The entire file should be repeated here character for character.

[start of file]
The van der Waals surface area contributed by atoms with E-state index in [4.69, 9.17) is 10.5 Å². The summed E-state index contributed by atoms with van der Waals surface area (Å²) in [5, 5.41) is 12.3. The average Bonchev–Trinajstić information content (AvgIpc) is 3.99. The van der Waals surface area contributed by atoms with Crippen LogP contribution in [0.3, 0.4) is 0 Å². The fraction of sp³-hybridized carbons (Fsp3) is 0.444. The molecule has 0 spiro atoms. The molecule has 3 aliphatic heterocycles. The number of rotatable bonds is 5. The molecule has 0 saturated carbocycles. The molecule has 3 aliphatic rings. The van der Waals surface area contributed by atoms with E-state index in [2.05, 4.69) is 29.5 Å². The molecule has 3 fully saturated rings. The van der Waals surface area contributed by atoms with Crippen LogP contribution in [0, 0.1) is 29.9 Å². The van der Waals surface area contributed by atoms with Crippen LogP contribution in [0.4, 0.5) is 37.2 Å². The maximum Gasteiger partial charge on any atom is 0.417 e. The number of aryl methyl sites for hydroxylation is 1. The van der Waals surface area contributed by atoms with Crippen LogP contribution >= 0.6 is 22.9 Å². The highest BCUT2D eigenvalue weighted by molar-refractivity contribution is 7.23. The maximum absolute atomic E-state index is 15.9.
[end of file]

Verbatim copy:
The van der Waals surface area contributed by atoms with E-state index in [4.69, 9.17) is 10.5 Å². The summed E-state index contributed by atoms with van der Waals surface area (Å²) in [5, 5.41) is 12.3. The average Bonchev–Trinajstić information content (AvgIpc) is 3.99. The van der Waals surface area contributed by atoms with Crippen LogP contribution in [0.3, 0.4) is 0 Å². The fraction of sp³-hybridized carbons (Fsp3) is 0.444. The molecule has 0 spiro atoms. The molecule has 3 aliphatic heterocycles. The number of rotatable bonds is 5. The molecule has 0 saturated carbocycles. The molecule has 3 aliphatic rings. The van der Waals surface area contributed by atoms with E-state index in [2.05, 4.69) is 29.5 Å². The molecule has 3 fully saturated rings. The van der Waals surface area contributed by atoms with Crippen LogP contribution in [0, 0.1) is 29.9 Å². The van der Waals surface area contributed by atoms with Crippen LogP contribution in [0.4, 0.5) is 37.2 Å². The maximum Gasteiger partial charge on any atom is 0.417 e. The number of aryl methyl sites for hydroxylation is 1. The van der Waals surface area contributed by atoms with Crippen LogP contribution >= 0.6 is 22.9 Å². The highest BCUT2D eigenvalue weighted by molar-refractivity contribution is 7.23. The maximum absolute atomic E-state index is 15.9.